Belichick downplayed the ballad of Jimmy G, a song that will be sung every day until Brady returns from Football Alcatraz in October. When asked to assess the play of his kid quarterback, the coach said, “Good.’’

Gushing, no?

Informed by a desperate media man that Garoppolo was going to be a big story line starting Monday, Belichick sneered, “I’m really concerned about the story line. There’s nothing higher on my list than the story line . . . ”


It was easy to be smug on a night like this. In the same stadium where he pantsed Carroll two seasons ago, Belichick thoroughly outcoached the estimable Bruce Arians. There cannot have been many more satisfying wins than this one — a comeback victory in which the guy Belichick picked to replace Brady played like a young Montana in the fourth quarter, converting three third-down plays while moving the team 61 yards in six minutes to set up a game-winning field goal.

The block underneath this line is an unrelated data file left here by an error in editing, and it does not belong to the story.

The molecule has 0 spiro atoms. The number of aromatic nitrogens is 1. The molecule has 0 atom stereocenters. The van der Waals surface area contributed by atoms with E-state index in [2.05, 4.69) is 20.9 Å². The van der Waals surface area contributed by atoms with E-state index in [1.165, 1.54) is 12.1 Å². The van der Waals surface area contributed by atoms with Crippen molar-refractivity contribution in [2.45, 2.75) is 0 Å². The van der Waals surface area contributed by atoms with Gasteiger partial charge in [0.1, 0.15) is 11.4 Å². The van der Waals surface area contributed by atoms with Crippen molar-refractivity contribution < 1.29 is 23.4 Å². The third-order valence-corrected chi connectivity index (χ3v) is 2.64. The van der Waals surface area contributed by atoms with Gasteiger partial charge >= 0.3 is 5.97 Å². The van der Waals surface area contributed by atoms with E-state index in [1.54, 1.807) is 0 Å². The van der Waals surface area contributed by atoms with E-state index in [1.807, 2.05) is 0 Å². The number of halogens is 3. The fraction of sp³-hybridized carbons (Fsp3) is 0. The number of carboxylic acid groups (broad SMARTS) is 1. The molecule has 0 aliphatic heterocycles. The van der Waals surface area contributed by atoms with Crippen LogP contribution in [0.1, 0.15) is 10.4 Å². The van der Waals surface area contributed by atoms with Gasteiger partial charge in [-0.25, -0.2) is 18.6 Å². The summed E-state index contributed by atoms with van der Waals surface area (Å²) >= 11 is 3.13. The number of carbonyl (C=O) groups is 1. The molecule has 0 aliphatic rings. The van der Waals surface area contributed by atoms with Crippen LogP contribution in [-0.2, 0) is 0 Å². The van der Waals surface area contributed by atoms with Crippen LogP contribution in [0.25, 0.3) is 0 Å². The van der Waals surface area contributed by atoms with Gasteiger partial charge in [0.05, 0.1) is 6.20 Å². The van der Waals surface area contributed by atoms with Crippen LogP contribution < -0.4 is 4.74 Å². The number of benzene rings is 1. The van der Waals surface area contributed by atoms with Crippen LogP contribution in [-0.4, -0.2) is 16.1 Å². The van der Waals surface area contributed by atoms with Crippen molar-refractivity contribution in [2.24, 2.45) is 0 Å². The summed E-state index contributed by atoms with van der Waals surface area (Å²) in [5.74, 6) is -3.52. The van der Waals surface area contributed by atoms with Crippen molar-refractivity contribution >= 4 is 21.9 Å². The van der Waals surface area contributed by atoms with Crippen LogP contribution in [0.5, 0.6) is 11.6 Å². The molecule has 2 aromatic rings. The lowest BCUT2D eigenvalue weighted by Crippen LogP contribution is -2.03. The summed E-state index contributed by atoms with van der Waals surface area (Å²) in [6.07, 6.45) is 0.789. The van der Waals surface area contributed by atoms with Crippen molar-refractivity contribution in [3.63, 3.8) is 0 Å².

It started where it always starts — with the coin toss. After the Pats lost the pregame toss, the Cardinals opted to take the ball. Even Donald Trump knows you’re supposed to defer. Trump won the coin toss before last Wednesday’s “Commander In Chief” session with NBC’s Matt Lauer and deferred to the second half (it was agreed upon beforehand that the winner of the candidates’ coin toss could choose which half of the program in which he or she wanted to appear). Clearly a student of Belichick 101, Trump let his opponent answer questions for the first 30 minutes.